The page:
The job itself used a bubble deck system, new to this area. Instead of a typical concrete slab, this uses large, round, plastic ball like voids through the deck. This method displaces concrete to make a lighter slab that could span longer distances between structural supports. We had a lot of BIM coordination to show the quantity of pipe and junction boxes for devices, to coordinated with Whiting Turner with structural engineers in order to be able to run all systems in the slab. The majority of the walls are architectural designed typed concrete walls (board form – looks like wood wall or crinkle walls to look like a rocky face). To add to the complication of the rough in, some of the rooms required all devices that would stack on top of each other had to align with the outside edge (typically we would align centers). Coordinating this was very time consuming and necessitated figuring out the dimensions of the exact layout prior to a concrete pour. This really proved our union team’s skill and ability to deliver a top-notch product. With architectural concrete walls, there was no going back to adjust anything later – once poured it was done.
What made this job unique?
The different design of the building, the finishes, the lighting (up-light walls, down-light walls) all the coordination. Also, The Kennedy Center Reach was built to withstand a flood. This was done by creating a bathtub effect with the waterproofing by waterproofing up to a datum elevation of 16’8”. They have flood doors that are manually installed at all the doorways to protect the building from water coming inside the building. This waterproofing design did not allow us to have any penetrations going thru the waterproofing below or thru that elevation. Our original intent to run our feeders underground was not allowed and we had to redesign the conduit routes to bring them overhead but keep the aesthetically pleasing and as far out of sight as possible. As I said, the finishes are beautiful – take look at the video.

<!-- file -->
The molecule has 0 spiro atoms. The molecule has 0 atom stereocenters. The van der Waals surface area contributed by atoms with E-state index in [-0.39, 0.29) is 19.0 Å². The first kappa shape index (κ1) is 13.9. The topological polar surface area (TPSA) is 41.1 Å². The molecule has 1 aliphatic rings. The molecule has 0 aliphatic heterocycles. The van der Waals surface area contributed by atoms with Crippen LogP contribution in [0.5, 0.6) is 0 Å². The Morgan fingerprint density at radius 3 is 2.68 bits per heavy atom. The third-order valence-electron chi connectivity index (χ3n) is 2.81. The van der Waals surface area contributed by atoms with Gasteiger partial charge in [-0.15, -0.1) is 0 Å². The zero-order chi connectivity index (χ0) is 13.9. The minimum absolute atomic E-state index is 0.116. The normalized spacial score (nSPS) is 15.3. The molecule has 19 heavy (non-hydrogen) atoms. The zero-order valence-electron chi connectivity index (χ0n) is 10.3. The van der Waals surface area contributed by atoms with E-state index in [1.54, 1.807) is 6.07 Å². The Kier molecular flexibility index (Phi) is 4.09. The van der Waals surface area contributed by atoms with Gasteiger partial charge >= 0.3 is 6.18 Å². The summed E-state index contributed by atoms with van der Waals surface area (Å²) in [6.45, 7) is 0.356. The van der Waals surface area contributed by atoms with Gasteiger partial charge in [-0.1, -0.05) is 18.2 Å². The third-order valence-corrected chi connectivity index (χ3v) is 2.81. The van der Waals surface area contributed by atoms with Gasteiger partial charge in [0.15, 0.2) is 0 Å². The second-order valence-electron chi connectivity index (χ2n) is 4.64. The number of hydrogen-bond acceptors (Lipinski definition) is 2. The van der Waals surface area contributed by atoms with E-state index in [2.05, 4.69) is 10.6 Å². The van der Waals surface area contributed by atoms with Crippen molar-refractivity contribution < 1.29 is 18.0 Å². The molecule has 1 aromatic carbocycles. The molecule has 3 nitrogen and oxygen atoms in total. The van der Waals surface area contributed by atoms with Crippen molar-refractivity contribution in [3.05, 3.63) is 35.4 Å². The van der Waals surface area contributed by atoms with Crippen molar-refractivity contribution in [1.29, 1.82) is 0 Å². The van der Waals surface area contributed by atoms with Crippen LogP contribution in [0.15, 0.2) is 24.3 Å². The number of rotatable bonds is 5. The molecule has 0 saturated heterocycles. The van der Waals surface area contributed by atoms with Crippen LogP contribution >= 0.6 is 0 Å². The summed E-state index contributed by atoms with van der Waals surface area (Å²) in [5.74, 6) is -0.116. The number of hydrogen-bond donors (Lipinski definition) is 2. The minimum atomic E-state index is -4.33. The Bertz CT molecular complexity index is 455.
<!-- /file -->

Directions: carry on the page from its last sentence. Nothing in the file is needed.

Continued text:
Did you have any JATC apprentices working on the job site during the time? If so, what was their experience?
Yes. Thru out the 4 years we had dozens of apprentices pass thru the job. Typically, we had at least one apprentice to 3 journeymen as part of the team. For the apprentices, especially, it was a great learning experience, allowing them to see work from the ground up and experiencing a different type of construction.
Were there any unexpected discoveries or bumps in the road that required adjustments to plan or scope?
The bathtub type waterproofing and not being allowed to penetrate it, we were not aware of that going into the job, Also, all the coordination of the actual bubbles being removed to allow for all the conduit we had to install and not decreasing the integrity of the concrete structure.
What are you most proud of with regard to your team, the work done or anything else specifically, with regard to this project?
The quality and craftsmanship of the workers. Through all the rough-in phases, we never had to go back and chip up a finished product for a misalignment, forgotten device or a lost conduit. If we lost a conduit, we always had planned a back way get to it. Towards the end there were a lot of finished product installed and we didn’t have any damages from our team. Our workers really did their due diligence to protect what other tradesmen had installed while we completed our work around them.